April 25, 2010
The Third Sunday after Easter
God calls the church to be a sign-- the leaven of heaven.
Dealing with the public in a retail forum, as I do, I have come to know some people (maybe you do, too) whose first priority in life should be to re-arrange their bedroom furniture. What else could explain the fact that they permanently seem to have gotten up on the wrong side of the bed? It seems as if they misread the installation instructions on their beds and put them up wrong-side out.
I am sure we all know people that seem to resemble this characteristic. They go through each day cranky and cantankerous, purveyors of doom and gloom. These are the folks that always know what new natural disaster has just struck, what local businesses are about to go bankrupt, whose marriages are on the rocks. How could we survive life without these wrong-side-of-the-bed type people? How could we get around without the black clouds and gloomy forecasts. Without wrong-side-of-the-bed type folks, we would never fully appreciate how miserable life really is. Sounds like atheists to me.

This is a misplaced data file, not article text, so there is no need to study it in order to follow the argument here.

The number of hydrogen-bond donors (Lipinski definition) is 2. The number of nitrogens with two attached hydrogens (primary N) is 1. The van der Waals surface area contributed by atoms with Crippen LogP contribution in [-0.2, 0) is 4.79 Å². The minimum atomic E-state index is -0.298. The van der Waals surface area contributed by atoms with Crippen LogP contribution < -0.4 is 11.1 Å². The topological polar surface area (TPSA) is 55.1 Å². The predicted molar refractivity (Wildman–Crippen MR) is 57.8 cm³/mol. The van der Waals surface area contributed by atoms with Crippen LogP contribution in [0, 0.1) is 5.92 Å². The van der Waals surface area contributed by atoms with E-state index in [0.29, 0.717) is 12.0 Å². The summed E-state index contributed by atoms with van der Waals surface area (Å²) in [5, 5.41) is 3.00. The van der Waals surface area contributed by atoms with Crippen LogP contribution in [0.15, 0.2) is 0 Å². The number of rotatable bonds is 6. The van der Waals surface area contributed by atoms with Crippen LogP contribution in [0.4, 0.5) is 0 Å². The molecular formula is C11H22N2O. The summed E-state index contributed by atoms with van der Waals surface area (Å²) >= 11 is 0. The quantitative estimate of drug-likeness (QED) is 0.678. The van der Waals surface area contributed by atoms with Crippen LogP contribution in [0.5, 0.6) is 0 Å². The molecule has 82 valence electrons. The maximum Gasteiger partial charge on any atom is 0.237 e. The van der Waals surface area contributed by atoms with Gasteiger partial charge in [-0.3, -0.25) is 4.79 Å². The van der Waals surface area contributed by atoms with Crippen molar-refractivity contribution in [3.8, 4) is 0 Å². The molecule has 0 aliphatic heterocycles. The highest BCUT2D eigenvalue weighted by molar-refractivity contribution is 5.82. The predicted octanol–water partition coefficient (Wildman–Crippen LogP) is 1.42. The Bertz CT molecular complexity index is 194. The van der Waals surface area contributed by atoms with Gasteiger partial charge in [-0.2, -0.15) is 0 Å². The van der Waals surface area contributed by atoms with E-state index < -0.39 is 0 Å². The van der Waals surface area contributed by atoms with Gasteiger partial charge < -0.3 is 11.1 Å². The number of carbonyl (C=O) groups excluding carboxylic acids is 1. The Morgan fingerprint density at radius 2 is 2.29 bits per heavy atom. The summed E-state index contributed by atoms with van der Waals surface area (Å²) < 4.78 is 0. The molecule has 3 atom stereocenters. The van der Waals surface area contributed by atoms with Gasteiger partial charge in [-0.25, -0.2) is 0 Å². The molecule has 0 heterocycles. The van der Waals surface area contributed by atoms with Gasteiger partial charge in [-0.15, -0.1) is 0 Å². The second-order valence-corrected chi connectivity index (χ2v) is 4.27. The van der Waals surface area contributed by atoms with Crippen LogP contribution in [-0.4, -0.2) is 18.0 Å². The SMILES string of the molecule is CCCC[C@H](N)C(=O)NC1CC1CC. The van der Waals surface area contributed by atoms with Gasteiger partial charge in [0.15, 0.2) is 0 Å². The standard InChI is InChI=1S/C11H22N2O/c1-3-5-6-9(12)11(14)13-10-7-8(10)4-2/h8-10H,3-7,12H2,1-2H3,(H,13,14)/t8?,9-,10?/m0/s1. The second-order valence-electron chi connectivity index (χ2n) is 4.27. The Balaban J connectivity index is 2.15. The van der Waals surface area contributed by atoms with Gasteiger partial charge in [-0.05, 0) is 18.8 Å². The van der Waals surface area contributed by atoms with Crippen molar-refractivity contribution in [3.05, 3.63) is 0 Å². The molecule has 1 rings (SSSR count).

The book of Revelation is often perceived as sharing that same sort of bleak perspective -- a wrong-side-of-the-bed vision foretelling pestilence, punishment, famine, death, destruction. But the Revelation of Jesus to John is not a narrowed down version of despair, a nerve-racking vision of wrath. Here in today's text we are given celestial glimpses of glory. What might it be like to enlist in God's reign and exist in God's peace?
The divisiveness of nationality, the prejudices of particularity, are forgotten as all peoples forge forward to praise God. There is one congregation, one church, and it joins all its separate voices together in a resonant harmony of glorifying God. John saw this as the church of the future. John also saw this as our template for bringing the church to life in our own time.
Instead of being just another organization lobbying for what it deems important, the church is challenged by this vision in Revelation, to itself become a sign of paradise. For our text calls the church to be what in biblical language, is a sign of the end times.
In Hebrew the concept is conveyed by the word Shamayim, which literally means a foretaste of heaven. If you have ever had an encounter with the Spirit, if you are alive and aglow with life, you know the meaning of Shamayim. In Greek the word for sign is arrabon, a legal term denoting a deposit made that renders the contract binding. A sign is a promise, a pledge, a foretaste, an embodied symbol of something which is to come in its fullness later.